It May Be Too Late for LGBT People - The SCOTUS Event Horizon

Sep 2014
16,205
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in the noggins of yip yappers
I'm so tired of the nightmares. You know every single time I fall asleep I have nightmares. It doesn't matter what time of day it is. Morning, afternoon, night. It doesn't matter. If I close my eyes, there are nightmares waiting. And they're always, always, always about trying to escape before the government (or a mob) has me killed. And everywhere I try to hide, nobody will help me and somebody always tries to turn me in.

Last night (15 minutes ago) was particularly bad. I was being shot at by automatic weapons, and I was hit several times. I was dying in pain and alone.

This is an extremely bad time to be LGBT, but in particular it's a horrible time to be trans. Now I have to go to work and pretend like nothing's wrong, because I work with small children. Just like I do every single day. You have no idea what that costs. It's emotionally, mentally, and physically exhausting, and I don't know how much longer I can keep going like this. I'm out of sick days for the entire year because of my balance problems earlier this year. So I can't take a sanity day. I can't even take a sick day if I have a 103 fever (I don't, but every year I get sick at least once or twice because I work with 600 of the most adorable walking petri dishes you've ever seen).
I told you where to come to.:)
 
Likes: Coyote
Sep 2014
16,205
8,895
in the noggins of yip yappers
We just go round and round, but it just remains, you're a bigot against trans folks. Did one hurt you? I'm not going to bother addressing you further, as it will do here as it has done in the past. Continue going around. You whine, you cry, you throw a tantrum, all so you don't have to share a bathroom. We've gone over the economics of it before (it's not more economical to make a third bathroom and who would pay for all the DNA testing your so fond of?). We've gone over your whole dick fetish. We've gone over the rape scenarios, the existing laws, the proposed laws. We've gone over the topic so much before and now but your views never change and you don't even wish to remotely consider any type of compromise.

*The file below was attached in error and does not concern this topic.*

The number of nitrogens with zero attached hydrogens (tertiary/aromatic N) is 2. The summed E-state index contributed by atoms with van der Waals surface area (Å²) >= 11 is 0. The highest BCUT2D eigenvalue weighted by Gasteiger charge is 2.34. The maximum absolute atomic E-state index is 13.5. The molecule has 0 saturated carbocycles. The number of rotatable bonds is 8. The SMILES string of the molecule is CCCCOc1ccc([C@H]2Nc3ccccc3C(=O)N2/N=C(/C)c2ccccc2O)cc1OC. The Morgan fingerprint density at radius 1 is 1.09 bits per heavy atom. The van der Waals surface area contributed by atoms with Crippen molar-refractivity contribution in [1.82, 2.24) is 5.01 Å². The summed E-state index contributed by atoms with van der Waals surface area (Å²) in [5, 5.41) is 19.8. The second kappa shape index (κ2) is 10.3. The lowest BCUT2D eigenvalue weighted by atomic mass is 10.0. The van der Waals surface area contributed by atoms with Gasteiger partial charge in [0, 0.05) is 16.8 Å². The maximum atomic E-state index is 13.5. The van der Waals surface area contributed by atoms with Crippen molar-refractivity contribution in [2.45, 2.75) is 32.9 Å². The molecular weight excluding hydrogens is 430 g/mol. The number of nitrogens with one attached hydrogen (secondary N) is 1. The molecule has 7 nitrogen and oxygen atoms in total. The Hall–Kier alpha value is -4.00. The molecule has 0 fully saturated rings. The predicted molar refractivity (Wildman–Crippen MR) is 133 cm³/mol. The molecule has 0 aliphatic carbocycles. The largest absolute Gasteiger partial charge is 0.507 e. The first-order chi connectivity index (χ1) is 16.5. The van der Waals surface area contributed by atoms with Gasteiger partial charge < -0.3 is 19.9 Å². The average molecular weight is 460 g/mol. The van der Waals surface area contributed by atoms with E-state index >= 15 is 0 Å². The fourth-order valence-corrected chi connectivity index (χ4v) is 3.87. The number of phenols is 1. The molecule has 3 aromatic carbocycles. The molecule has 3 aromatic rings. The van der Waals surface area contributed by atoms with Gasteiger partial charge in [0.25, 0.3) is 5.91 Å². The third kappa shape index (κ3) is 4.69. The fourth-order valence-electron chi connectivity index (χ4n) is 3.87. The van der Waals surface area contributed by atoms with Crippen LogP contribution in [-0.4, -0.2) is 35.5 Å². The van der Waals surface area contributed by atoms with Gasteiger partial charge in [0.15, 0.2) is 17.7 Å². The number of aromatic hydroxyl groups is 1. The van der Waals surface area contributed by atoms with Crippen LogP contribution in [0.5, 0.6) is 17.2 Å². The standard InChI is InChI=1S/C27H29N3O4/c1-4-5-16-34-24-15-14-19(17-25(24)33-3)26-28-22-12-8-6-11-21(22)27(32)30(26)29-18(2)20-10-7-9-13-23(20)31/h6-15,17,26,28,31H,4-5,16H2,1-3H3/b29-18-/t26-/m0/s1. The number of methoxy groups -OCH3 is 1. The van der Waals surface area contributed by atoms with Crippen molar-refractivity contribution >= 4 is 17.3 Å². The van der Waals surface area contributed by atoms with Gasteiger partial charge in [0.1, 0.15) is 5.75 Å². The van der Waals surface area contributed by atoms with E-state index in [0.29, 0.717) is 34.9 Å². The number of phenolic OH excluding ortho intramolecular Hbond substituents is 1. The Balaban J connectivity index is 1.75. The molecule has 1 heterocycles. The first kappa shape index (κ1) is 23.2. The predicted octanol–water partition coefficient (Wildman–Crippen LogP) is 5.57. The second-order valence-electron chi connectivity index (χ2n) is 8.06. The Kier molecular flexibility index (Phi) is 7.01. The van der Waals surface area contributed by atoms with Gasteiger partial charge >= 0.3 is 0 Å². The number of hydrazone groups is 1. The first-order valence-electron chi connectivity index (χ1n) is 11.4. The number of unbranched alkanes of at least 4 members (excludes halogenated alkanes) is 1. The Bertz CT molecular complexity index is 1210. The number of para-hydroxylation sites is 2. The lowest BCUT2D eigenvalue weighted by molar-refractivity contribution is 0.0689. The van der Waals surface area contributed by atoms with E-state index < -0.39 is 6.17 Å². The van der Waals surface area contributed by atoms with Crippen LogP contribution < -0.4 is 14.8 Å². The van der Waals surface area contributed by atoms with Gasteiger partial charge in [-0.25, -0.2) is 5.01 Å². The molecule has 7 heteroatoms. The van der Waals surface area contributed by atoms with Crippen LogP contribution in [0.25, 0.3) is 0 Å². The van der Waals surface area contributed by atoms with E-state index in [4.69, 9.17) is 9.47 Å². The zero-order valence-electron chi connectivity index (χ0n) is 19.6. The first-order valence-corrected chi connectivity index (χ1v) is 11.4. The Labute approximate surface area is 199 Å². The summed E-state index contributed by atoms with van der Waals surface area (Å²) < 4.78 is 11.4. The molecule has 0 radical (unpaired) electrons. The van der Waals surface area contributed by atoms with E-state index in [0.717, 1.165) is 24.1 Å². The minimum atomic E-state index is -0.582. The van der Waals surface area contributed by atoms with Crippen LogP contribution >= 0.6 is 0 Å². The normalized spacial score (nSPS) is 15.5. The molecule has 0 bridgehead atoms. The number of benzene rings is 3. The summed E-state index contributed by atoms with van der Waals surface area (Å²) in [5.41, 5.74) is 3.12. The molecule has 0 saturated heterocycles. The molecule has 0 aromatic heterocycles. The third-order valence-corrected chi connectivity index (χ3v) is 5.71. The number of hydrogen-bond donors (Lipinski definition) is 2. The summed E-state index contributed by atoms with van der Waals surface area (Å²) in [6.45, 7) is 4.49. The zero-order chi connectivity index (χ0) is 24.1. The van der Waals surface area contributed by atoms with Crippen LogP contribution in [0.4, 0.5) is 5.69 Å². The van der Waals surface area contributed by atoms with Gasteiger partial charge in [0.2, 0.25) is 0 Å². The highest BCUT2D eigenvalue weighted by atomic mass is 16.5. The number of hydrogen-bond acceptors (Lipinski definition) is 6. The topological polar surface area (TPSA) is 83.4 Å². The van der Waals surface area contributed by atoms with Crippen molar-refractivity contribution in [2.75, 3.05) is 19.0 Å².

I've offered my solution, unisex bathrooms. If you have nothing more to say other than those things you've already listed and we've already gone over, than all I can say is I smell TERF. The joy you get being demeaning to trans folks (guy in a dress, dick in a dress, etc) is disgusting and petty. You're just a mean, spiteful little person who talks a lot, but says little.


PS - If you couldn't tell the color coded text was indeed mocking you, I suggest you spend a lil more time in the bathroom removing your cranium from your rectum.
Nailed it.
 
Sep 2014
16,205
8,895
in the noggins of yip yappers
ya know what...i did not see one comment in SD's post that was discriminatory. Its shit like this that turn people against the trans agenda.

and just an FYI... its your president too
Are you kidding?

Why should the gay community have to "win over peoples hearts?"
Wtf? I thought Christians are supposed to love their fellow man?

Fucking ridiculous. Then there's the matter of "educating" people about the the gay lifestyle. Who the fuck is he kidding? Y'all don't want to know about their lifestyles. Omg.

And he might be the president of the US but that doesn't mean he's liked. I notice you don't care about that pervert ogling teenage pagaent girls. How sad. And disgusting.
 
Likes: Coyote
Dec 2006
8,658
10,696
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It’s strange being trans in 2018. Everyone knows we exist, but very few people know one of us well enough to see us as complex, fully formed human beings. Trans people may be on more screens and magazine covers than ever before, but for the 84 percent of Americans who believe they’ve never met a trans person in real life, we still live in the realm of the imagination, theoretical at best.

We’ve made real progress in an astonishingly short amount of time: from seven years ago, when, as one of the first out trans journalists in the country, I was still spending much of my time helping reporters and editors newly attuned to trans issues use correct pronouns, to today, when a transgender candidate has won the Democratic nomination for governor of Vermont, and shows like “Transparent” and “Pose” not only receive high critical praise but also feature powerful trans storytellers and actors behind and in front of the camera.